Video Game Innovations: The Bad


Where there are good innovations in the gaming world, there are, unfortunately, bad ones. We discuss the ones that just didn’t quite cut it for the gaming world, and probably saw their death very quickly after their arrival.


1. The Power Glove

The Power Glove was a product in the industry that was just as bad a controller as it was a commercial success. The Power Glove offered a way to read movements in your fingers that translated into special movements in certain games. Only 2 of those games were ever offered for this controller, and only one of those 2 was offered in Japan. This limited use contributed to its demise. Of course, the Power Glove was able to function as a regular controller for the NES, with programmable buttons that essentially function like turbo buttons do now, but this was just as much of a pain as it was to find a game that used it. The failure led to bankruptcy for developer PAX, and is now clear why this was one of the worst innovations in gaming history.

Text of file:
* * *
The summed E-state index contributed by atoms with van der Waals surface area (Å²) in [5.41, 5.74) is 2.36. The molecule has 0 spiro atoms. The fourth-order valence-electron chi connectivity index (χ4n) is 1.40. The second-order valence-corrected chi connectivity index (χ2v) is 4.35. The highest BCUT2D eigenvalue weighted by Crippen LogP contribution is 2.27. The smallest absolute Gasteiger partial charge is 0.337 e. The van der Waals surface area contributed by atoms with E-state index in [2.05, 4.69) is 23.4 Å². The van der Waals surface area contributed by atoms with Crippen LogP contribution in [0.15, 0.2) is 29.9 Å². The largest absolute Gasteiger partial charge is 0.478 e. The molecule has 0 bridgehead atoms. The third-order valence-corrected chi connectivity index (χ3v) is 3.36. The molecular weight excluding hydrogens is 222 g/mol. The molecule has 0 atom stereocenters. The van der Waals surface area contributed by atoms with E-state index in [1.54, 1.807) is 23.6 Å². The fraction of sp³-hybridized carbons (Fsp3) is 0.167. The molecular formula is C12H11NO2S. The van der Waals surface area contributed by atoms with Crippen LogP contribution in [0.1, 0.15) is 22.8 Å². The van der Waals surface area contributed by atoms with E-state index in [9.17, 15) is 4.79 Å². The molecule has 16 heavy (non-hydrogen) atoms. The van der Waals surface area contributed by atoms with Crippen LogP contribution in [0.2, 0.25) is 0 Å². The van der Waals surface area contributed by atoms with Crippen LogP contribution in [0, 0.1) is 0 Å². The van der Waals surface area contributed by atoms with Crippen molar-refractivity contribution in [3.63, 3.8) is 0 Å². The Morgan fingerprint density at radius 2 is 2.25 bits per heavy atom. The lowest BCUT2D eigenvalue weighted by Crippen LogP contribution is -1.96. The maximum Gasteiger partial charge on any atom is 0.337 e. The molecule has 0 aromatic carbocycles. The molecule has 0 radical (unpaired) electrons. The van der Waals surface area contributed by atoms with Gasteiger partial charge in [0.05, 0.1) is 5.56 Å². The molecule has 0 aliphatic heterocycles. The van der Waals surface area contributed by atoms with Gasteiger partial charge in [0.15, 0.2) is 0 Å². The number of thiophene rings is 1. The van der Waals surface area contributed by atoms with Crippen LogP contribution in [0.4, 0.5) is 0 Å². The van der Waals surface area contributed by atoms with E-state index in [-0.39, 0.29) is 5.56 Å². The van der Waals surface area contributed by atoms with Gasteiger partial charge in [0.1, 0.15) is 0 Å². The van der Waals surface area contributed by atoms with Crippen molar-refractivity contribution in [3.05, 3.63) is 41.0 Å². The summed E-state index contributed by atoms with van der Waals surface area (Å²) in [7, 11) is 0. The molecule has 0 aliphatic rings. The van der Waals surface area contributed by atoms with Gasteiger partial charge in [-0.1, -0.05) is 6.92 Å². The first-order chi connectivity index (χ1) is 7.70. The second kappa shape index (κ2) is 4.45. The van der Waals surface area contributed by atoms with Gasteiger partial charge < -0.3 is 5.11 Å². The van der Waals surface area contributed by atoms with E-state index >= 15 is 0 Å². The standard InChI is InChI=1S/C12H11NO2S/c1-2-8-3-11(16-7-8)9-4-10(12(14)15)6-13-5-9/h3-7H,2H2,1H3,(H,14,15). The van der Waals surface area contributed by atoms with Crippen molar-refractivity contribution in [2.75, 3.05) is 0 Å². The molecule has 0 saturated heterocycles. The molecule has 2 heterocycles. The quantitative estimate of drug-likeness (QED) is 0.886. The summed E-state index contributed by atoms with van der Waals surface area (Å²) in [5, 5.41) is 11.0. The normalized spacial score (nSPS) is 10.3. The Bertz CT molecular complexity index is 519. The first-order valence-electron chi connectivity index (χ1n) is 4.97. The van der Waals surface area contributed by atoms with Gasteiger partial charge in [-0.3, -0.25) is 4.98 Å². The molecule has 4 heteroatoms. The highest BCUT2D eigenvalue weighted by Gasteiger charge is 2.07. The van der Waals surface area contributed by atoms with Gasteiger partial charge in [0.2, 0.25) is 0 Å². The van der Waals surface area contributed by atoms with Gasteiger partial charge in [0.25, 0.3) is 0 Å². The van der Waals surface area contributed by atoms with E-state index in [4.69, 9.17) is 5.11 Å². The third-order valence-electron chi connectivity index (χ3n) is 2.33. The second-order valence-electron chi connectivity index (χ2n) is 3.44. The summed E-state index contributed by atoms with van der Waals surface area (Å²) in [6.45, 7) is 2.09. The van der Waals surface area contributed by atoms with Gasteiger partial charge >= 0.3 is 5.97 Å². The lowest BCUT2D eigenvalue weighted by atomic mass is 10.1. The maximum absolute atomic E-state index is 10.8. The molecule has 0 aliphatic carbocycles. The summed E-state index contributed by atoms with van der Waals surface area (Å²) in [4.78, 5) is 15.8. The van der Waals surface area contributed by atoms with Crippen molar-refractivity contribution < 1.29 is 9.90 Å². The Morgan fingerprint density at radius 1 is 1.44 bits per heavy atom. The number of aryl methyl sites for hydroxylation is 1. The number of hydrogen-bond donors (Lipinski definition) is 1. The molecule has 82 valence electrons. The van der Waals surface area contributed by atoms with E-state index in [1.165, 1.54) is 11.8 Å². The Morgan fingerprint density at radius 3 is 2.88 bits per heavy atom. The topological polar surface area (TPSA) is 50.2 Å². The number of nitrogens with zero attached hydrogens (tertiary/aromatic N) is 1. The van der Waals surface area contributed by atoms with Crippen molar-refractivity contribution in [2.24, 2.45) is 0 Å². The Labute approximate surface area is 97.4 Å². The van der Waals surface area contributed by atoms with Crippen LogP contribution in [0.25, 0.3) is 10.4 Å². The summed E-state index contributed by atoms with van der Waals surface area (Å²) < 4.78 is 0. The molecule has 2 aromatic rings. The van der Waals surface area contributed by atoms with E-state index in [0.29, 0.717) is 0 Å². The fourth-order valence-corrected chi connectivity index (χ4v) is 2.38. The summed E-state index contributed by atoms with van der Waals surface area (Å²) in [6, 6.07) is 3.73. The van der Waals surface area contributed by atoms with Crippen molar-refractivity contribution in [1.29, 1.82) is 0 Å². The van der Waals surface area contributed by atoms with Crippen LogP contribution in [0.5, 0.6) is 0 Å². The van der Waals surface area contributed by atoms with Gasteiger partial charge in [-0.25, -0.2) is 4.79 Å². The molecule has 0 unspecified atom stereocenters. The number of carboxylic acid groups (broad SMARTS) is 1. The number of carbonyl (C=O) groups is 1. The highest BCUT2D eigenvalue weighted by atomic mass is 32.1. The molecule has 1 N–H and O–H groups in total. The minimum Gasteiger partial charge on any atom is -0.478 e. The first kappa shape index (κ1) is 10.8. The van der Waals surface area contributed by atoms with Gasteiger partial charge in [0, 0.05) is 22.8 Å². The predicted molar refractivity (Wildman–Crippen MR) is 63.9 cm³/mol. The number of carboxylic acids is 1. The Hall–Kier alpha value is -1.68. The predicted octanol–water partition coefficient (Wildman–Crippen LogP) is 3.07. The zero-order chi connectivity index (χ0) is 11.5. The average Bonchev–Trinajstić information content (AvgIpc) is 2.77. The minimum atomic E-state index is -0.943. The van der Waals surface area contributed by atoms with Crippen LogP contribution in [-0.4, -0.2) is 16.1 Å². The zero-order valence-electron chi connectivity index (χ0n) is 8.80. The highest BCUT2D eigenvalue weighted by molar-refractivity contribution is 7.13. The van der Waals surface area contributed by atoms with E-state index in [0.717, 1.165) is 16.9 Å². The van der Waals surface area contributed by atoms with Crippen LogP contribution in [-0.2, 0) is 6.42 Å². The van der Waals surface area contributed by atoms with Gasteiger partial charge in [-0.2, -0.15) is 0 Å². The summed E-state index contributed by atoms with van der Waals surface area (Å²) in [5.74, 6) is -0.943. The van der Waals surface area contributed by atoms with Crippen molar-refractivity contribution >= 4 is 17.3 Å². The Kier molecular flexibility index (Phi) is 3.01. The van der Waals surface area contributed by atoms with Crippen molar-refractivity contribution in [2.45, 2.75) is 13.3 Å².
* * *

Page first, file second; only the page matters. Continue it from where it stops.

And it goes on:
2. Prolonged Cutscenes

Prolonged cut-scenes are generally a game-killer for me. What’s even worse than a long cut-scene? A long cut-scene that is interactive. Generally, I skip most cut-scenes, or if I have the option to speed-read the story I will opt to do so and skip the cut-scene. But when someone decides to make a cut scene interactive and requires me to press a button to continue, or needs me to press a button by a certain time or else negative consequences ensue, then I’m being pulled out of the game. Why did someone decide to do this to me?


3. Current-gen Proprietary Hard drive

This is seen with the XBOX 360. What this hard drive meant was that the consumer had to buy extremely overpriced hard drives to save their games. It’s the worst when, in the middle of the generation, the consumer is required to install games onto their system. This hard drive was the reason why XBOX had a size limit on XBLA games, which restricted the development of many games up until recently with State of Decay.


4. Always-On DRM

Recently, EA came under fire with SimCity with its always-on DRM. While many people these days have internet and can support it, what about internet connectivity issues? Always-on means that you have to be connected to the internet to play a game, even in single-player mode, as seen in Diablo III. It’s understandable with multiplayer games, when you need the internet to connect with others; but what is the need when you are playing by yourself? It’s just unnecessary to demand consumers to always be connected to the internet to play a game when any internet problem could stop them from enjoying said game.


Leave a Reply